A global survey of licensing restrictions for drivers with diabetes


  • Salem A Beshyah Center for Diabetes and Endocrinology, Sheikh Khalifa Medical City, Abu Dhabi, UAE
  • Anas S Beshyah Institute of Medicine, Sheikh Khalifa Medical City, Abu Dhabi, UAE
  • Salim Yaghi Institute of Medicine, Sheikh Khalifa Medical City, Abu Dhabi, UAE
  • Waleed S Beshyah Institute of Medicine, Sheikh Khalifa Medical City, Abu Dhabi, UAE
  • Brian M Frier The Queen’s Medical Research Institute, University of Edinburgh, Edinburgh, Scotland, UK




driving, diabetes mellitus, licensing regulations, insulin, hypoglycaemia, medical fitness to drive


Background: Ensuring medical fitness to drive is an important safety measure for people with diabetes and is a prerequisite for a driving licence in many countries.

Objectives: To ascertain the current regulatory restrictions on drivers with diabetes currently being applied internationally.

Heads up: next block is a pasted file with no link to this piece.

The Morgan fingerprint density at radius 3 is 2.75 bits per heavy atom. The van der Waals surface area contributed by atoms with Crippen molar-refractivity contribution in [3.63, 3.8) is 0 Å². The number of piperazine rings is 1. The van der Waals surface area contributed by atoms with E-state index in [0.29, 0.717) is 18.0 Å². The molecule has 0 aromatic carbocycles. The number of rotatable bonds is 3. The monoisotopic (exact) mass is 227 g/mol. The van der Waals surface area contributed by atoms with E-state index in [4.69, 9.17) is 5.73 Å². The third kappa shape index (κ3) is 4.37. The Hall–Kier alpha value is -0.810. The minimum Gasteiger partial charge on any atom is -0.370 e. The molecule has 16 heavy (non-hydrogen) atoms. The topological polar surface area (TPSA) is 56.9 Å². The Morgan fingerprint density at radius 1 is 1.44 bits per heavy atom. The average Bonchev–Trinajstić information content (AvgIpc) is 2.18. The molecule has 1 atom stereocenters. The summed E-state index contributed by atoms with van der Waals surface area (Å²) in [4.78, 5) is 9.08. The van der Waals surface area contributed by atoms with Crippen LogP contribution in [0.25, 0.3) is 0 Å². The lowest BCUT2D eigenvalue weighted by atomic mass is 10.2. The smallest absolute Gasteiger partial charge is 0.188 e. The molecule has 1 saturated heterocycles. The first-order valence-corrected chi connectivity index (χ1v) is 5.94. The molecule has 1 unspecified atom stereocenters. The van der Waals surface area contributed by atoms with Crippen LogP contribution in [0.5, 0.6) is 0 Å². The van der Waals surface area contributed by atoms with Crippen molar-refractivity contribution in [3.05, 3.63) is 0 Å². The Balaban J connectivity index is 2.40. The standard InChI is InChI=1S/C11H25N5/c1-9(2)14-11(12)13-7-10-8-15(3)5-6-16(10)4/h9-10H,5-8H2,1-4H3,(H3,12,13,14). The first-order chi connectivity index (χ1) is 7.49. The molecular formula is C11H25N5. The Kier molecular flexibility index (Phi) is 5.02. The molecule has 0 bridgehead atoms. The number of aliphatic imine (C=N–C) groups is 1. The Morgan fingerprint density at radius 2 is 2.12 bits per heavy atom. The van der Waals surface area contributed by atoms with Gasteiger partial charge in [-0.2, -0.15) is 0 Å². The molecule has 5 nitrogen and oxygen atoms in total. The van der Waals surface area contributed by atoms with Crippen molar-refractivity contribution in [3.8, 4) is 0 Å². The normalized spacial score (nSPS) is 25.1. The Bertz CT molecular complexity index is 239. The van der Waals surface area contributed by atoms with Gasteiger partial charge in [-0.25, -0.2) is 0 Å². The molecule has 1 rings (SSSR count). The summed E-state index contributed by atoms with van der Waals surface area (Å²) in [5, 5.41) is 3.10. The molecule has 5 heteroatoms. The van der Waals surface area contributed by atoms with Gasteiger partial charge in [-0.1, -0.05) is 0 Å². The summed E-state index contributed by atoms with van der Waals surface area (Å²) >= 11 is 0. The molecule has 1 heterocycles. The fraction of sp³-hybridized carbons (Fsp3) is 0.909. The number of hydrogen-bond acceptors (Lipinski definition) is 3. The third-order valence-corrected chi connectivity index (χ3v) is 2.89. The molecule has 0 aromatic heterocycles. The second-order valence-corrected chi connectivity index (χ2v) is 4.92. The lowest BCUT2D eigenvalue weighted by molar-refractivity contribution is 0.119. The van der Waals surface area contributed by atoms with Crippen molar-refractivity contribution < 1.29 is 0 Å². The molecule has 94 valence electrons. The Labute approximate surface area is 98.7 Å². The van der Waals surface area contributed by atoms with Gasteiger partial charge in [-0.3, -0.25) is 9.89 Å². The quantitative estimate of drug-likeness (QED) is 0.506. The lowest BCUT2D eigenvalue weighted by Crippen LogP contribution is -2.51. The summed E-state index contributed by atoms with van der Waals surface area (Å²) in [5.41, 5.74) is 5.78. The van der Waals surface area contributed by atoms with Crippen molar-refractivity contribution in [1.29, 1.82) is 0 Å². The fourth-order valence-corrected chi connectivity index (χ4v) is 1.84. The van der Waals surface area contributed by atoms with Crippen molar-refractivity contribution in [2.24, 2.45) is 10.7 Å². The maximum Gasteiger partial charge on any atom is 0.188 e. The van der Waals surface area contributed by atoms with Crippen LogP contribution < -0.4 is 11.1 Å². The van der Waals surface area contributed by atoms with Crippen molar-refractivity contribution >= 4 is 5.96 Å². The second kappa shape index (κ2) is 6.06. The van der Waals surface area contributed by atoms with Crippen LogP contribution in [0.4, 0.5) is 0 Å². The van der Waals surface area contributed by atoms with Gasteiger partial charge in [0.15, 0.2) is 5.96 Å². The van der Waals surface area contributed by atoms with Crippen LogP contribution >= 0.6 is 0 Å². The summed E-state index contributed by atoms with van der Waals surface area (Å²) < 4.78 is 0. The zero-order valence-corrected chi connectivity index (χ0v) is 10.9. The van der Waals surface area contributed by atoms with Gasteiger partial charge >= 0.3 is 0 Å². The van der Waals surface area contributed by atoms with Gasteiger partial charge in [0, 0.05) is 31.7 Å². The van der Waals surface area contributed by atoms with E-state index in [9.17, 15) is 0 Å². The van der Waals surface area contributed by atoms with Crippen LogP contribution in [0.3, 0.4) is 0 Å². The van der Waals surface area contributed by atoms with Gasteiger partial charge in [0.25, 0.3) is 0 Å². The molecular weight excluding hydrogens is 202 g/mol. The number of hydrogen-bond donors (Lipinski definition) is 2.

Methods: An electronic survey (in English) was sent to contacts of member organisations of the International Diabetes Federation and to selected specialists in diabetes. Questions addressed the regulations in place for insulin-treated drivers.

Results: Information on licensing was obtained from 85 countries. No restrictions on drivers with insulin-treated diabetes existed in 59 countries (69.4%). Medical assessment of some type was required in 29 countries (34.5%). They were performed by different people and at different time intervals. Emphasis was placed on conditions causing potential risk to driving safety. When insulin is introduced to a licensed driver’s treatment, in most countries the driver is permitted to continue driving without any change in licensing entitlement (n=68; 80%); in 16 countries (19%) a driver can retain their driving licence subject to special conditions and in one country the driver will have the driving licence revoked permanently. With respect to large goods vehicles and passenger-carrying vehicles, no restrictions or assessments are required for drivers with insulin-treated diabetes in most responding countries (n=56; 66%); licensing is permitted with some restriction in 23 countries (27%) and prohibited in six countries (7%).

Conclusions: There is a wide variation between different countries and global regions in the statutory requirements and policies used to regulate and assess drivers with diabetes. The lack of regulation in many countries may adversely affect public safety.


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Original Research